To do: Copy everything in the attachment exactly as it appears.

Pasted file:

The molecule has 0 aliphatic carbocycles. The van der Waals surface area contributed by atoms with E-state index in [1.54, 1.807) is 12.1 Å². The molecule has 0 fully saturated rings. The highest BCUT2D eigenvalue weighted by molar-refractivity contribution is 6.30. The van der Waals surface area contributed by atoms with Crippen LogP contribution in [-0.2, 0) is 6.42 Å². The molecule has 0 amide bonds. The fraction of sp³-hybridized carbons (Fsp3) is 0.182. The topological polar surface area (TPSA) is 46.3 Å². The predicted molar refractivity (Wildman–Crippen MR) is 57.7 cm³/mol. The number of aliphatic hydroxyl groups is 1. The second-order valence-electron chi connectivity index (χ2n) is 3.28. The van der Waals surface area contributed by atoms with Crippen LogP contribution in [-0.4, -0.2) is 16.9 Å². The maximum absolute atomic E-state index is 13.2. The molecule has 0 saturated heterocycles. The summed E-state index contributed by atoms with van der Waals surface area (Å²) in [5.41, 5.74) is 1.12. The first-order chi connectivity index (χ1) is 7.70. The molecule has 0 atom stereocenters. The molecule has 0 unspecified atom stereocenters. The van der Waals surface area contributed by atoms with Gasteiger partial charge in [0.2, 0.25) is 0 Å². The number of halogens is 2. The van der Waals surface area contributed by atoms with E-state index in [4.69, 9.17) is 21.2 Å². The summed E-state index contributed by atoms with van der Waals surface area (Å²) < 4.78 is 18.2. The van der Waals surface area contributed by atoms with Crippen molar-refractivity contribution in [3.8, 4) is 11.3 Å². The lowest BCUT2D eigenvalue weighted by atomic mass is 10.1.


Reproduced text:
The molecule has 0 aliphatic carbocycles. The van der Waals surface area contributed by atoms with E-state index in [1.54, 1.807) is 12.1 Å². The molecule has 0 fully saturated rings. The highest BCUT2D eigenvalue weighted by molar-refractivity contribution is 6.30. The van der Waals surface area contributed by atoms with Crippen LogP contribution in [-0.2, 0) is 6.42 Å². The molecule has 0 amide bonds. The fraction of sp³-hybridized carbons (Fsp3) is 0.182. The topological polar surface area (TPSA) is 46.3 Å². The predicted molar refractivity (Wildman–Crippen MR) is 57.7 cm³/mol. The number of aliphatic hydroxyl groups is 1. The second-order valence-electron chi connectivity index (χ2n) is 3.28. The van der Waals surface area contributed by atoms with Crippen LogP contribution in [-0.4, -0.2) is 16.9 Å². The maximum absolute atomic E-state index is 13.2. The molecule has 0 saturated heterocycles. The summed E-state index contributed by atoms with van der Waals surface area (Å²) in [5.41, 5.74) is 1.12. The first-order chi connectivity index (χ1) is 7.70. The molecule has 0 atom stereocenters. The molecule has 0 unspecified atom stereocenters. The van der Waals surface area contributed by atoms with Gasteiger partial charge in [0.2, 0.25) is 0 Å². The number of halogens is 2. The van der Waals surface area contributed by atoms with E-state index in [4.69, 9.17) is 21.2 Å². The summed E-state index contributed by atoms with van der Waals surface area (Å²) < 4.78 is 18.2. The van der Waals surface area contributed by atoms with Crippen molar-refractivity contribution in [3.8, 4) is 11.3 Å². The lowest BCUT2D eigenvalue weighted by atomic mass is 10.1.